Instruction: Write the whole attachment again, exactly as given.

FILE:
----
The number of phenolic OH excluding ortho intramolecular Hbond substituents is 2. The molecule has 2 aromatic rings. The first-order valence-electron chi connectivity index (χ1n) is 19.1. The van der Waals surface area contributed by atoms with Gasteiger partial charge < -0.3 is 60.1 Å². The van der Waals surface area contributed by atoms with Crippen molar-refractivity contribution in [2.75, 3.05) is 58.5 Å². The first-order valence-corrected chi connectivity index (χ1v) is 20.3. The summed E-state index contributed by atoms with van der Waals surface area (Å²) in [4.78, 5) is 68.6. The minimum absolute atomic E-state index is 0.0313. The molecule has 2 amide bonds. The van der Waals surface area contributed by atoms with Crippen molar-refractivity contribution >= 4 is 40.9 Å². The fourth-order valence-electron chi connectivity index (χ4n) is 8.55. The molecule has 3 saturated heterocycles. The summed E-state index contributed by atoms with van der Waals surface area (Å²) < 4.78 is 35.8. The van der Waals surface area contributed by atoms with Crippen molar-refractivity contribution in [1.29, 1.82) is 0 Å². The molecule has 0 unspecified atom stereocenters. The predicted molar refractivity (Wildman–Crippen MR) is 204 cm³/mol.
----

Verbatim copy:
The number of phenolic OH excluding ortho intramolecular Hbond substituents is 2. The molecule has 2 aromatic rings. The first-order valence-electron chi connectivity index (χ1n) is 19.1. The van der Waals surface area contributed by atoms with Gasteiger partial charge < -0.3 is 60.1 Å². The van der Waals surface area contributed by atoms with Crippen molar-refractivity contribution in [2.75, 3.05) is 58.5 Å². The first-order valence-corrected chi connectivity index (χ1v) is 20.3. The summed E-state index contributed by atoms with van der Waals surface area (Å²) in [4.78, 5) is 68.6. The minimum absolute atomic E-state index is 0.0313. The molecule has 2 amide bonds. The van der Waals surface area contributed by atoms with Crippen molar-refractivity contribution >= 4 is 40.9 Å². The fourth-order valence-electron chi connectivity index (χ4n) is 8.55. The molecule has 3 saturated heterocycles. The summed E-state index contributed by atoms with van der Waals surface area (Å²) < 4.78 is 35.8. The van der Waals surface area contributed by atoms with Crippen molar-refractivity contribution in [1.29, 1.82) is 0 Å². The molecule has 0 unspecified atom stereocenters. The predicted molar refractivity (Wildman–Crippen MR) is 204 cm³/mol.